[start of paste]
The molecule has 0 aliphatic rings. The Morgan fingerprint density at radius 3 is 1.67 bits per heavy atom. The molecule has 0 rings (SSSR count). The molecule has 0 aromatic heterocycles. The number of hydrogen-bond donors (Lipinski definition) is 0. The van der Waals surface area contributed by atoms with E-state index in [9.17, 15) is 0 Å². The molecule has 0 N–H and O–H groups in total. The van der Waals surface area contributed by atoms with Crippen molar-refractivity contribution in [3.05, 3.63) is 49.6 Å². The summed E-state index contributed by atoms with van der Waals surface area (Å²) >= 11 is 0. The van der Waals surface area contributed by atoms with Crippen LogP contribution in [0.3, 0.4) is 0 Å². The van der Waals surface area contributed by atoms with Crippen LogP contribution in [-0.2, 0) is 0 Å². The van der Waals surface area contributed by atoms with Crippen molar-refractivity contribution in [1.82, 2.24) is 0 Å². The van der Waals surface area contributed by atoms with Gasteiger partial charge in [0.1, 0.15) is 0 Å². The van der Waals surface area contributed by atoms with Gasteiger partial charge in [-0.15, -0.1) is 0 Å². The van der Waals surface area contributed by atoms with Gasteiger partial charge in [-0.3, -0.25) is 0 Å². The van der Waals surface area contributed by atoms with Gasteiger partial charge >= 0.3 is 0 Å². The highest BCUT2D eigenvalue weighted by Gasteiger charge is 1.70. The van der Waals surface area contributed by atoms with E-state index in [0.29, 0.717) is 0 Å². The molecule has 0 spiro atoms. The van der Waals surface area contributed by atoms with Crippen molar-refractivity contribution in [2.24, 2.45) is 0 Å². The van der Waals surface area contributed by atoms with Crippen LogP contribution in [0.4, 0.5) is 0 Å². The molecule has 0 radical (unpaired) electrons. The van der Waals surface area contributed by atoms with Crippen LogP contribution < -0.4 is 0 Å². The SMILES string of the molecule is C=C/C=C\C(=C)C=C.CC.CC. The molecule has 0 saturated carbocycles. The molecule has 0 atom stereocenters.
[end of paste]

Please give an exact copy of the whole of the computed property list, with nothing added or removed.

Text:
The molecule has 0 aliphatic rings. The Morgan fingerprint density at radius 3 is 1.67 bits per heavy atom. The molecule has 0 rings (SSSR count). The molecule has 0 aromatic heterocycles. The number of hydrogen-bond donors (Lipinski definition) is 0. The van der Waals surface area contributed by atoms with E-state index in [9.17, 15) is 0 Å². The molecule has 0 N–H and O–H groups in total. The van der Waals surface area contributed by atoms with Crippen molar-refractivity contribution in [3.05, 3.63) is 49.6 Å². The summed E-state index contributed by atoms with van der Waals surface area (Å²) >= 11 is 0. The van der Waals surface area contributed by atoms with Crippen LogP contribution in [0.3, 0.4) is 0 Å². The van der Waals surface area contributed by atoms with Crippen LogP contribution in [-0.2, 0) is 0 Å². The van der Waals surface area contributed by atoms with Crippen molar-refractivity contribution in [1.82, 2.24) is 0 Å². The van der Waals surface area contributed by atoms with Gasteiger partial charge in [0.1, 0.15) is 0 Å². The van der Waals surface area contributed by atoms with Gasteiger partial charge in [-0.15, -0.1) is 0 Å². The van der Waals surface area contributed by atoms with Gasteiger partial charge in [-0.3, -0.25) is 0 Å². The van der Waals surface area contributed by atoms with Gasteiger partial charge >= 0.3 is 0 Å². The highest BCUT2D eigenvalue weighted by Gasteiger charge is 1.70. The van der Waals surface area contributed by atoms with E-state index in [0.29, 0.717) is 0 Å². The molecule has 0 spiro atoms. The van der Waals surface area contributed by atoms with Crippen molar-refractivity contribution in [2.24, 2.45) is 0 Å². The van der Waals surface area contributed by atoms with Crippen LogP contribution in [0.4, 0.5) is 0 Å². The molecule has 0 radical (unpaired) electrons. The van der Waals surface area contributed by atoms with Crippen LogP contribution < -0.4 is 0 Å². The SMILES string of the molecule is C=C/C=C\C(=C)C=C.CC.CC. The molecule has 0 saturated carbocycles. The molecule has 0 atom stereocenters.